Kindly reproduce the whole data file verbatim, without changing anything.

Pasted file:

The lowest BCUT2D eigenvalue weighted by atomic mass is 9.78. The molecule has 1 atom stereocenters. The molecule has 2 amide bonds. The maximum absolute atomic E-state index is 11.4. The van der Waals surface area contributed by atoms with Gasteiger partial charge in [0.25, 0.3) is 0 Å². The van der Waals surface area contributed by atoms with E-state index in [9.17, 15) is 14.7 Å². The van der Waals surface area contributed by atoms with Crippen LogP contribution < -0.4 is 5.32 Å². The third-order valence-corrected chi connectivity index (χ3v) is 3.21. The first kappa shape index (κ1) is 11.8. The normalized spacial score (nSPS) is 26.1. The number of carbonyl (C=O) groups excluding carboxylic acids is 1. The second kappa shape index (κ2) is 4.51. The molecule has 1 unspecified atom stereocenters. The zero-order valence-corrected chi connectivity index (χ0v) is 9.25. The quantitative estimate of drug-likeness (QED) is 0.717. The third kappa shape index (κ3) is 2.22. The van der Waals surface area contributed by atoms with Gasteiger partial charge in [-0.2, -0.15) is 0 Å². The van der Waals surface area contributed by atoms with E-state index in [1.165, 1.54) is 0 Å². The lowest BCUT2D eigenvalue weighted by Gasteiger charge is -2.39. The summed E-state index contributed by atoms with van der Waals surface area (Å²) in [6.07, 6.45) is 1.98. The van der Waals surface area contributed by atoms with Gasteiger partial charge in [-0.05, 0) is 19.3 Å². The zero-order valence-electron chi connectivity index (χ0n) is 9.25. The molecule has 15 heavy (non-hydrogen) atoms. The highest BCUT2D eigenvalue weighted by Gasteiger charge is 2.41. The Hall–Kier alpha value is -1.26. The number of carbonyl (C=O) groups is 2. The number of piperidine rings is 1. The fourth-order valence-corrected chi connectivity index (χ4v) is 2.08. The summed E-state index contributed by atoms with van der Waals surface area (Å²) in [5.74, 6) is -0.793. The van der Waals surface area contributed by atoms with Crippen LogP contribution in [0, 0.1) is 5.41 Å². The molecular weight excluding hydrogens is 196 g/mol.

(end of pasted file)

The lowest BCUT2D eigenvalue weighted by atomic mass is 9.78. The molecule has 1 atom stereocenters. The molecule has 2 amide bonds. The maximum absolute atomic E-state index is 11.4. The van der Waals surface area contributed by atoms with Gasteiger partial charge in [0.25, 0.3) is 0 Å². The van der Waals surface area contributed by atoms with E-state index in [9.17, 15) is 14.7 Å². The van der Waals surface area contributed by atoms with Crippen LogP contribution < -0.4 is 5.32 Å². The third-order valence-corrected chi connectivity index (χ3v) is 3.21. The first kappa shape index (κ1) is 11.8. The normalized spacial score (nSPS) is 26.1. The number of carbonyl (C=O) groups excluding carboxylic acids is 1. The second kappa shape index (κ2) is 4.51. The molecule has 1 unspecified atom stereocenters. The zero-order valence-corrected chi connectivity index (χ0v) is 9.25. The quantitative estimate of drug-likeness (QED) is 0.717. The third kappa shape index (κ3) is 2.22. The van der Waals surface area contributed by atoms with Gasteiger partial charge in [-0.2, -0.15) is 0 Å². The van der Waals surface area contributed by atoms with E-state index in [1.165, 1.54) is 0 Å². The lowest BCUT2D eigenvalue weighted by Gasteiger charge is -2.39. The summed E-state index contributed by atoms with van der Waals surface area (Å²) in [6.07, 6.45) is 1.98. The van der Waals surface area contributed by atoms with Gasteiger partial charge in [-0.05, 0) is 19.3 Å². The zero-order valence-electron chi connectivity index (χ0n) is 9.25. The molecule has 15 heavy (non-hydrogen) atoms. The highest BCUT2D eigenvalue weighted by Gasteiger charge is 2.41. The Hall–Kier alpha value is -1.26. The number of carbonyl (C=O) groups is 2. The number of piperidine rings is 1. The fourth-order valence-corrected chi connectivity index (χ4v) is 2.08. The summed E-state index contributed by atoms with van der Waals surface area (Å²) in [5.74, 6) is -0.793. The van der Waals surface area contributed by atoms with Crippen LogP contribution in [0, 0.1) is 5.41 Å². The molecular weight excluding hydrogens is 196 g/mol.